48 hours in Ho Chi Minh City, Vietnam

Vietnam’s biggest city combines landmarks from its French colonial past with a fresh youthful vibe, finds Tamara Hinson.

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Change is afoot in Ho Chi Minh City. Whether it’s the shiny new, observation deck-topped Landmark 81 skyscraper or the constant hum of construction on the city’s first metro system, Vietnam’s southern city merits a few days of anyone’s time – even  if they think they’ve already seen all it has to offer.

If your clients are flying in to Ho Chi Minh City to embark on a tour around the country, here’s how they should spend their first 48 hours.


Day one

09.00: Blow away any jet lag-induced cobwebs with a wander over to Nguyen Hue street, where you’ll find a 24ft statue of Ho Chi Minh. It was installed in 2015 and is almost twice the size of the original, which depicted the former president of North Vietnam sitting down. It’s framed against one of the city’s most famous landmarks – the People’s Committee building. Built in 1901, this lemon-yellow architectural gem is at its finest after dark, when it’s spectacularly illuminated.

11.00: Continue the history lesson at the Reunification Palace, with its impossibly grand entrance, which North Vietnamese tanks crashed through in 1975. The time capsule-like interior is the reason this is the city’s biggest tourist attraction. There are five levels to explore – highlights include its underground command centres, with the  original maps on the walls,  and various artefacts, including  the Mercedes-Benz once used by president Thieu.

13.00: Time for some lunch. Thought Vietnamese food was all about pho and frogs’ legs? Think again. The banh mi is a delicious, pork-stuffed baguette that dates back to the 17th century, when French missionaries arrived in Vietnam – armed with baguettes. The French left in 1954, and the Vietnamese put their stamp on the sandwich by adding chilli and pickled vegetables. Le Méridien hotel’s Bamboo Chic restaurant does a posh one made with Iberico ham, but we also recommend Lê Thi Rieng street’s Banh Mi Huynh Hoa, a local hotspot where you’ll pay 80p for a hot, fresh banh mi. Watching the army of workers filling the baguettes with lightning-quick movements is part of the fun.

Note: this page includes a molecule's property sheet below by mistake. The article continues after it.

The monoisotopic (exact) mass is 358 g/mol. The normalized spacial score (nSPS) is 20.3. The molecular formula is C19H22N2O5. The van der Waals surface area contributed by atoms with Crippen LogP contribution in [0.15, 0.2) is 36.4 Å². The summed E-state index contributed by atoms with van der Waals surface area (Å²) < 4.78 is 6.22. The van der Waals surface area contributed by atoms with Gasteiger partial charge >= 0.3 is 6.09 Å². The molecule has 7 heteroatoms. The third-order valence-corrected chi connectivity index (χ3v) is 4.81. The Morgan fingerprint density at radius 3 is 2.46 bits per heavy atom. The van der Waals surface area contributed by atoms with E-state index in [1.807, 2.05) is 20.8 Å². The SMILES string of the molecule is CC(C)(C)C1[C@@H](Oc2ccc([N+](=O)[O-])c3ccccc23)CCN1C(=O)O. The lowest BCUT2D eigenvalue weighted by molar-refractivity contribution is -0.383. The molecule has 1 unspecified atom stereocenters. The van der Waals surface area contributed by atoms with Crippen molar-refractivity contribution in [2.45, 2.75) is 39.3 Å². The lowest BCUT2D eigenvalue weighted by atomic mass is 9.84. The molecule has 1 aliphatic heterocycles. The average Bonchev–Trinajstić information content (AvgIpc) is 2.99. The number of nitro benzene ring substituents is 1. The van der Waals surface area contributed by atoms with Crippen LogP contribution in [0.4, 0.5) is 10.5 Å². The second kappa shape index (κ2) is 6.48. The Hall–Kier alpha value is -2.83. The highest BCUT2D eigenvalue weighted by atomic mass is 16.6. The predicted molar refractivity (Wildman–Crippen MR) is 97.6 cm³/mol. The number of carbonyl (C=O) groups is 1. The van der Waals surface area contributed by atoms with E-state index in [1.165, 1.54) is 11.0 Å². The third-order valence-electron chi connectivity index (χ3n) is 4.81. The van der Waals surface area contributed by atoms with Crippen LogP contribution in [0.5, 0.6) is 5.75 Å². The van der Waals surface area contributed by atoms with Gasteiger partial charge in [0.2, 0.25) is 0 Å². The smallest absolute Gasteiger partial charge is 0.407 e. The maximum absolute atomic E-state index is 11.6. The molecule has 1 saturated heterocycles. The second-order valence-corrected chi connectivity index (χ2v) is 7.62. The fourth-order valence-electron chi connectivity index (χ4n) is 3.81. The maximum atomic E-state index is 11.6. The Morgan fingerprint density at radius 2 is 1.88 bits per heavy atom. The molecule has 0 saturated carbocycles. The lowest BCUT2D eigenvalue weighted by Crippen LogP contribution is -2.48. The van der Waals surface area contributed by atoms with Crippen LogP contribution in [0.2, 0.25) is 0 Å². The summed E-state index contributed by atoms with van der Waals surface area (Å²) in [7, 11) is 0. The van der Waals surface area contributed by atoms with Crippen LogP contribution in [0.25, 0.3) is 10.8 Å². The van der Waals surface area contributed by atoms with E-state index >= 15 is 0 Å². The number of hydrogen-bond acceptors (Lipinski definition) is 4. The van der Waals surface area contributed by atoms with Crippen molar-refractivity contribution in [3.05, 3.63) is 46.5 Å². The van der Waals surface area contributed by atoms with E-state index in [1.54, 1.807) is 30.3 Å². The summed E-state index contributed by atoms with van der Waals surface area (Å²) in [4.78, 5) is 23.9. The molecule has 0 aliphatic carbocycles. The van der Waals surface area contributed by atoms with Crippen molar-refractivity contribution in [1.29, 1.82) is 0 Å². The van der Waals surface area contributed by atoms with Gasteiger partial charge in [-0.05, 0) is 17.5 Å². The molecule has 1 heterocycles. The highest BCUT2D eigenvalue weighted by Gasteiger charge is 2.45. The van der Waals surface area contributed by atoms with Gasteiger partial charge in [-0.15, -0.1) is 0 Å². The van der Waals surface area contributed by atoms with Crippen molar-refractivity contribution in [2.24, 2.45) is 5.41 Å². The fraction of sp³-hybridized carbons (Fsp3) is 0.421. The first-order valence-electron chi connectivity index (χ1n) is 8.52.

15.00: Ho Chi Minh City is expanding at a rate of knots, and to gain a breathtaking perspective on its sprawl, head to Landmark 81 – Vietnam’s tallest skyscraper – where the SkyView observatory deck opened this year. The observatory covers floors 79 to 81. It’s incredibly interactive, with virtual-reality games and, on the 81st floor, an open-air area known as SkyTouch. You’ll need (in addition to a head for heights) to don a harness to access this area.

16.00: Back on ground level, wander over to the Notre-Dame Cathedral Basilica of Saigon, built in the late 19th century by French colonists and awarded cathedral status by the Vatican in 1962. This deep red, neo-Romanesque building was made with bricks from Marseille, and its highlights include hand-carved tablets and the original stained-glass windows.

18.00: Gain a different view of the city with the recently launched Saigon Sensation dinner cruise. The extensive menu features a wide range of dishes, though the grilled crayfish with salted egg sauce and garlic fried rice is a particular highlight. Nab a table on the open-air main deck, or upgrade to a private dining room for a more intimate experience.

20:00: Toast Ho Chi Minh with a drink at the Ben Thanh Street Food Market, a popular hangout for both locals and tourists. Its wide range of delicious (and ridiculously cheap) food is guaranteed to get your tummy rumbling, but why not start with a pre-dinner drink at the tiny Fix It bar, where the speciality is the banh mi – a gin-based cocktail inspired by Ho Chi Minh City’s famous sandwich. It’s garnished with cucumber – a key ingredient in the banh mi sandwich – and the addition of chilli gives it a lip-tingling kick of spice. Sounds weird, but it works.


Day two